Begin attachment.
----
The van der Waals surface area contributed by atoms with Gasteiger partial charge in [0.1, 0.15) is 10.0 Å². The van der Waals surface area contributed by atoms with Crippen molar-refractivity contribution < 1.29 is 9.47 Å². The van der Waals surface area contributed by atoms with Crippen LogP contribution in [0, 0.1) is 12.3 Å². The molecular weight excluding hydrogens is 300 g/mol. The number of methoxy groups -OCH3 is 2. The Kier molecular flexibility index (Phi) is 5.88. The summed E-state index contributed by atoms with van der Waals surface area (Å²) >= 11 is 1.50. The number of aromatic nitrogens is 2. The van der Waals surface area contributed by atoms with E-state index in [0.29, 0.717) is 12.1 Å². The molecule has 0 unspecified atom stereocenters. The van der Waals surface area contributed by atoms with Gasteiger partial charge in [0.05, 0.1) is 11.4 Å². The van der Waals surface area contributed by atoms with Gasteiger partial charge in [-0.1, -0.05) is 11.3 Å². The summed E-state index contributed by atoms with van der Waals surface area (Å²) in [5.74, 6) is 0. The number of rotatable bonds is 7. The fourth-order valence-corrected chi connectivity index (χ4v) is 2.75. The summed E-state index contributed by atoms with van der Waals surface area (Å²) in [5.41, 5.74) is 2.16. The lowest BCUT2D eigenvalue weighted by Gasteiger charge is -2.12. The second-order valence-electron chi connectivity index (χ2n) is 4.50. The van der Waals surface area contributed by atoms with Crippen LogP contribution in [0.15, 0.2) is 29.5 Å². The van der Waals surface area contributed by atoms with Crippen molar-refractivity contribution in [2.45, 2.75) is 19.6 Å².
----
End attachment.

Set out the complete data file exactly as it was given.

The van der Waals surface area contributed by atoms with Gasteiger partial charge in [0.1, 0.15) is 10.0 Å². The van der Waals surface area contributed by atoms with Crippen molar-refractivity contribution < 1.29 is 9.47 Å². The van der Waals surface area contributed by atoms with Crippen LogP contribution in [0, 0.1) is 12.3 Å². The molecular weight excluding hydrogens is 300 g/mol. The number of methoxy groups -OCH3 is 2. The Kier molecular flexibility index (Phi) is 5.88. The summed E-state index contributed by atoms with van der Waals surface area (Å²) >= 11 is 1.50. The number of aromatic nitrogens is 2. The van der Waals surface area contributed by atoms with E-state index in [0.29, 0.717) is 12.1 Å². The molecule has 0 unspecified atom stereocenters. The van der Waals surface area contributed by atoms with Gasteiger partial charge in [0.05, 0.1) is 11.4 Å². The van der Waals surface area contributed by atoms with Gasteiger partial charge in [-0.1, -0.05) is 11.3 Å². The summed E-state index contributed by atoms with van der Waals surface area (Å²) in [5.74, 6) is 0. The number of rotatable bonds is 7. The fourth-order valence-corrected chi connectivity index (χ4v) is 2.75. The summed E-state index contributed by atoms with van der Waals surface area (Å²) in [5.41, 5.74) is 2.16. The lowest BCUT2D eigenvalue weighted by Gasteiger charge is -2.12. The second-order valence-electron chi connectivity index (χ2n) is 4.50. The van der Waals surface area contributed by atoms with Crippen LogP contribution in [0.15, 0.2) is 29.5 Å². The van der Waals surface area contributed by atoms with Crippen molar-refractivity contribution in [2.45, 2.75) is 19.6 Å².